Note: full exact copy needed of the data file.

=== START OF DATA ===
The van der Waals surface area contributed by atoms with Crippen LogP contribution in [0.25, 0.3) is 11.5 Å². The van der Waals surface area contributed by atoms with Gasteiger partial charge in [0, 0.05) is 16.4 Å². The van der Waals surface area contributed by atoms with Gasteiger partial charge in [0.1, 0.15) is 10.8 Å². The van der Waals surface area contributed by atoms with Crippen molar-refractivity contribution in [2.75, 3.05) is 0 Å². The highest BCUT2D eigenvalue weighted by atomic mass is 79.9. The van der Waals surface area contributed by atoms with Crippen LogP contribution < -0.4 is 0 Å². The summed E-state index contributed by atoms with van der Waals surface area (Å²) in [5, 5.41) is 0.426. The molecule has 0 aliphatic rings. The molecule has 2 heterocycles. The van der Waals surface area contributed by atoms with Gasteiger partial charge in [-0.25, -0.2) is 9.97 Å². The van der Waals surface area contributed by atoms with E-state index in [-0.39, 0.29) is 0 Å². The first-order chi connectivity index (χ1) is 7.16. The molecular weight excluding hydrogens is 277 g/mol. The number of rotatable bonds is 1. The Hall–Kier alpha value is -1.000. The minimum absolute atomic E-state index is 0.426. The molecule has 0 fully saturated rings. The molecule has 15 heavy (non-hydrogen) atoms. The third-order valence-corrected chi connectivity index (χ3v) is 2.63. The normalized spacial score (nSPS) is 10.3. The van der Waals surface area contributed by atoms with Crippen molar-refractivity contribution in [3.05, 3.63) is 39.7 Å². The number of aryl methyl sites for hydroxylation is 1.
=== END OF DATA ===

The van der Waals surface area contributed by atoms with Crippen LogP contribution in [0.25, 0.3) is 11.5 Å². The van der Waals surface area contributed by atoms with Gasteiger partial charge in [0, 0.05) is 16.4 Å². The van der Waals surface area contributed by atoms with Gasteiger partial charge in [0.1, 0.15) is 10.8 Å². The van der Waals surface area contributed by atoms with Crippen molar-refractivity contribution in [2.75, 3.05) is 0 Å². The highest BCUT2D eigenvalue weighted by atomic mass is 79.9. The van der Waals surface area contributed by atoms with Crippen LogP contribution < -0.4 is 0 Å². The summed E-state index contributed by atoms with van der Waals surface area (Å²) in [5, 5.41) is 0.426. The molecule has 0 aliphatic rings. The molecule has 2 heterocycles. The van der Waals surface area contributed by atoms with Gasteiger partial charge in [-0.25, -0.2) is 9.97 Å². The van der Waals surface area contributed by atoms with E-state index in [-0.39, 0.29) is 0 Å². The first-order chi connectivity index (χ1) is 7.16. The molecular weight excluding hydrogens is 277 g/mol. The number of rotatable bonds is 1. The Hall–Kier alpha value is -1.000. The minimum absolute atomic E-state index is 0.426. The molecule has 0 fully saturated rings. The molecule has 15 heavy (non-hydrogen) atoms. The third-order valence-corrected chi connectivity index (χ3v) is 2.63. The normalized spacial score (nSPS) is 10.3. The van der Waals surface area contributed by atoms with Crippen molar-refractivity contribution in [3.05, 3.63) is 39.7 Å². The number of aryl methyl sites for hydroxylation is 1.